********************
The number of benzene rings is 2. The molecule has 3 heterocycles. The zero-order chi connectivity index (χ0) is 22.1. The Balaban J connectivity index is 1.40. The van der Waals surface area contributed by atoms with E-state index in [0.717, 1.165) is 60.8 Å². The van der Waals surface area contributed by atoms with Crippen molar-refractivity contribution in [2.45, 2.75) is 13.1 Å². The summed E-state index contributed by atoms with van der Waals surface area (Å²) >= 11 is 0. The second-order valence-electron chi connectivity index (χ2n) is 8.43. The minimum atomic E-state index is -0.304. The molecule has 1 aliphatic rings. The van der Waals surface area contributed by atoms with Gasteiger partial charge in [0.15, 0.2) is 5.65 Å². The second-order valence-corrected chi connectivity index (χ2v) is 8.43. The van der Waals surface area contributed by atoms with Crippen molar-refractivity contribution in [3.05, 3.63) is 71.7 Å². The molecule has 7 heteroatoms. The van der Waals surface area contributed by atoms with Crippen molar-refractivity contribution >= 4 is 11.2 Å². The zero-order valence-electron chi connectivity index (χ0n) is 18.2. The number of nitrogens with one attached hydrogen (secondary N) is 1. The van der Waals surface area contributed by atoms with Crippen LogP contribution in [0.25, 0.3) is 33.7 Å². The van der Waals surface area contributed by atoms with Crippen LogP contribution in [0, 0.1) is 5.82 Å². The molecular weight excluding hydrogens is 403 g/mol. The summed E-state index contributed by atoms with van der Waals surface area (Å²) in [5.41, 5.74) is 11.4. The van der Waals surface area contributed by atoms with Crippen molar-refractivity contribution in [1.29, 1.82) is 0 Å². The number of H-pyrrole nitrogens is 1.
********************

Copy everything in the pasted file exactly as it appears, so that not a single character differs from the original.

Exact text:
The number of benzene rings is 2. The molecule has 3 heterocycles. The zero-order chi connectivity index (χ0) is 22.1. The Balaban J connectivity index is 1.40. The van der Waals surface area contributed by atoms with E-state index in [0.717, 1.165) is 60.8 Å². The van der Waals surface area contributed by atoms with Crippen molar-refractivity contribution in [2.45, 2.75) is 13.1 Å². The summed E-state index contributed by atoms with van der Waals surface area (Å²) >= 11 is 0. The second-order valence-electron chi connectivity index (χ2n) is 8.43. The minimum atomic E-state index is -0.304. The molecule has 1 aliphatic rings. The van der Waals surface area contributed by atoms with Gasteiger partial charge in [0.15, 0.2) is 5.65 Å². The second-order valence-corrected chi connectivity index (χ2v) is 8.43. The van der Waals surface area contributed by atoms with Crippen molar-refractivity contribution in [3.05, 3.63) is 71.7 Å². The molecule has 7 heteroatoms. The van der Waals surface area contributed by atoms with Crippen molar-refractivity contribution >= 4 is 11.2 Å². The zero-order valence-electron chi connectivity index (χ0n) is 18.2. The number of nitrogens with one attached hydrogen (secondary N) is 1. The van der Waals surface area contributed by atoms with Crippen LogP contribution in [0.25, 0.3) is 33.7 Å². The van der Waals surface area contributed by atoms with Crippen LogP contribution in [0, 0.1) is 5.82 Å². The molecular weight excluding hydrogens is 403 g/mol. The summed E-state index contributed by atoms with van der Waals surface area (Å²) in [5.41, 5.74) is 11.4. The van der Waals surface area contributed by atoms with Crippen molar-refractivity contribution in [1.29, 1.82) is 0 Å². The number of H-pyrrole nitrogens is 1.